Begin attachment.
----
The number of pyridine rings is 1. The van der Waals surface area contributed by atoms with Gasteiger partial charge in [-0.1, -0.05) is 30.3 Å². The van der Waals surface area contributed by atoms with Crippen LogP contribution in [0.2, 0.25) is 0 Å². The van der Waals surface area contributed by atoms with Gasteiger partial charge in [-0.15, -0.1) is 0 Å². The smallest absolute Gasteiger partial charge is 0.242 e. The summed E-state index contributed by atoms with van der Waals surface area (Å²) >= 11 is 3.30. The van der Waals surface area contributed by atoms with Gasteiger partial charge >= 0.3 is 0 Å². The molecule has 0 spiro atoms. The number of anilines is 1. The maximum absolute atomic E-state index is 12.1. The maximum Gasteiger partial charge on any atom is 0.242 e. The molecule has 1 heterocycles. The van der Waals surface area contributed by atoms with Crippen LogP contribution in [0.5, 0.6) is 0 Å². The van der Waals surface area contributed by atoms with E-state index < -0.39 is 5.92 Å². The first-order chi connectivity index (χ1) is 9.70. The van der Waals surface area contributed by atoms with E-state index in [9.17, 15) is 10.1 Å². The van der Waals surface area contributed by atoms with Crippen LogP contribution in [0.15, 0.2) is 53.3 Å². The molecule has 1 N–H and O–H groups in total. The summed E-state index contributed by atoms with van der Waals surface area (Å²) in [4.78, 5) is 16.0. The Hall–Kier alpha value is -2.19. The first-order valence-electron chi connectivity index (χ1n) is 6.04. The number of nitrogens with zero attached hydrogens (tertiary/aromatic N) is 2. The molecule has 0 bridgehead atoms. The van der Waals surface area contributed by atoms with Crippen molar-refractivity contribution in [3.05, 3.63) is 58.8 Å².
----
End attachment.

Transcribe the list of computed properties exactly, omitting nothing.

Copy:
The number of pyridine rings is 1. The van der Waals surface area contributed by atoms with Gasteiger partial charge in [-0.1, -0.05) is 30.3 Å². The van der Waals surface area contributed by atoms with Crippen LogP contribution in [0.2, 0.25) is 0 Å². The van der Waals surface area contributed by atoms with Gasteiger partial charge in [-0.15, -0.1) is 0 Å². The smallest absolute Gasteiger partial charge is 0.242 e. The summed E-state index contributed by atoms with van der Waals surface area (Å²) >= 11 is 3.30. The van der Waals surface area contributed by atoms with Gasteiger partial charge >= 0.3 is 0 Å². The molecule has 0 spiro atoms. The number of anilines is 1. The maximum absolute atomic E-state index is 12.1. The maximum Gasteiger partial charge on any atom is 0.242 e. The molecule has 1 heterocycles. The van der Waals surface area contributed by atoms with Crippen LogP contribution in [0.5, 0.6) is 0 Å². The van der Waals surface area contributed by atoms with E-state index < -0.39 is 5.92 Å². The first-order chi connectivity index (χ1) is 9.70. The van der Waals surface area contributed by atoms with E-state index in [9.17, 15) is 10.1 Å². The van der Waals surface area contributed by atoms with Crippen LogP contribution in [0.15, 0.2) is 53.3 Å². The molecule has 1 N–H and O–H groups in total. The summed E-state index contributed by atoms with van der Waals surface area (Å²) in [4.78, 5) is 16.0. The Hall–Kier alpha value is -2.19. The first-order valence-electron chi connectivity index (χ1n) is 6.04. The number of nitrogens with zero attached hydrogens (tertiary/aromatic N) is 2. The molecule has 0 bridgehead atoms. The van der Waals surface area contributed by atoms with Crippen molar-refractivity contribution in [3.05, 3.63) is 58.8 Å².